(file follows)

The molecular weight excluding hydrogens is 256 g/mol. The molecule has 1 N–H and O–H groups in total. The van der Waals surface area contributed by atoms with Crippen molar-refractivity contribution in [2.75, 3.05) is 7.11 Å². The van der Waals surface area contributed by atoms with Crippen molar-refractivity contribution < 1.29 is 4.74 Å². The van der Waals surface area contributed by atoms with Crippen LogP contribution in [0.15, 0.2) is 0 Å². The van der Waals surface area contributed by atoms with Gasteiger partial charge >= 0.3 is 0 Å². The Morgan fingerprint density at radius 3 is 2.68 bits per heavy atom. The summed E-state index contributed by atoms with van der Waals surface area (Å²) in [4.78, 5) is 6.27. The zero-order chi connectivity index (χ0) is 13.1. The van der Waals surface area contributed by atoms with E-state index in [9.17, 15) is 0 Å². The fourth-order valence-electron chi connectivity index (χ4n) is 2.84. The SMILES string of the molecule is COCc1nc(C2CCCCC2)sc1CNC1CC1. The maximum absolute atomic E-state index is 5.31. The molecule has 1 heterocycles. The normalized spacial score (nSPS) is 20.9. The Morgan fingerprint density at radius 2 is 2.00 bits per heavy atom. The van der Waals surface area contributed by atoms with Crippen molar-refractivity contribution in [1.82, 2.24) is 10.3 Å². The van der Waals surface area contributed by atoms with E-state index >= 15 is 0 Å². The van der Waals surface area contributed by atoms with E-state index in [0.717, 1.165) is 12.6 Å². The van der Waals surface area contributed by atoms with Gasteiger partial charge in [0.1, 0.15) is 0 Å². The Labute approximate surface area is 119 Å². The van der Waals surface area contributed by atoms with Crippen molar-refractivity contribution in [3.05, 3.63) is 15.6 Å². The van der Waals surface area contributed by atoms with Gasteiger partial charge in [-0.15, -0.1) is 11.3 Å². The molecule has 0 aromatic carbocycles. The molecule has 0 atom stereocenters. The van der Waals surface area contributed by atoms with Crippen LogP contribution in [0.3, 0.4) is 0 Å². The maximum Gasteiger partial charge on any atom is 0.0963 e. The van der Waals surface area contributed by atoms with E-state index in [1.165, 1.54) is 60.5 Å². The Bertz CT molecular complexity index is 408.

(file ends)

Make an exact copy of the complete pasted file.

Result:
The molecular weight excluding hydrogens is 256 g/mol. The molecule has 1 N–H and O–H groups in total. The van der Waals surface area contributed by atoms with Crippen molar-refractivity contribution in [2.75, 3.05) is 7.11 Å². The van der Waals surface area contributed by atoms with Crippen molar-refractivity contribution < 1.29 is 4.74 Å². The van der Waals surface area contributed by atoms with Crippen LogP contribution in [0.15, 0.2) is 0 Å². The van der Waals surface area contributed by atoms with Gasteiger partial charge >= 0.3 is 0 Å². The Morgan fingerprint density at radius 3 is 2.68 bits per heavy atom. The summed E-state index contributed by atoms with van der Waals surface area (Å²) in [4.78, 5) is 6.27. The zero-order chi connectivity index (χ0) is 13.1. The van der Waals surface area contributed by atoms with E-state index in [9.17, 15) is 0 Å². The fourth-order valence-electron chi connectivity index (χ4n) is 2.84. The SMILES string of the molecule is COCc1nc(C2CCCCC2)sc1CNC1CC1. The maximum absolute atomic E-state index is 5.31. The molecule has 1 heterocycles. The normalized spacial score (nSPS) is 20.9. The Morgan fingerprint density at radius 2 is 2.00 bits per heavy atom. The van der Waals surface area contributed by atoms with Crippen molar-refractivity contribution in [1.82, 2.24) is 10.3 Å². The van der Waals surface area contributed by atoms with E-state index >= 15 is 0 Å². The van der Waals surface area contributed by atoms with E-state index in [0.717, 1.165) is 12.6 Å². The van der Waals surface area contributed by atoms with Gasteiger partial charge in [0.1, 0.15) is 0 Å². The Labute approximate surface area is 119 Å². The van der Waals surface area contributed by atoms with Crippen molar-refractivity contribution in [3.05, 3.63) is 15.6 Å². The van der Waals surface area contributed by atoms with Gasteiger partial charge in [-0.15, -0.1) is 11.3 Å². The molecule has 0 aromatic carbocycles. The molecule has 0 atom stereocenters. The van der Waals surface area contributed by atoms with Crippen LogP contribution in [0.3, 0.4) is 0 Å². The maximum Gasteiger partial charge on any atom is 0.0963 e. The van der Waals surface area contributed by atoms with E-state index in [1.165, 1.54) is 60.5 Å². The Bertz CT molecular complexity index is 408.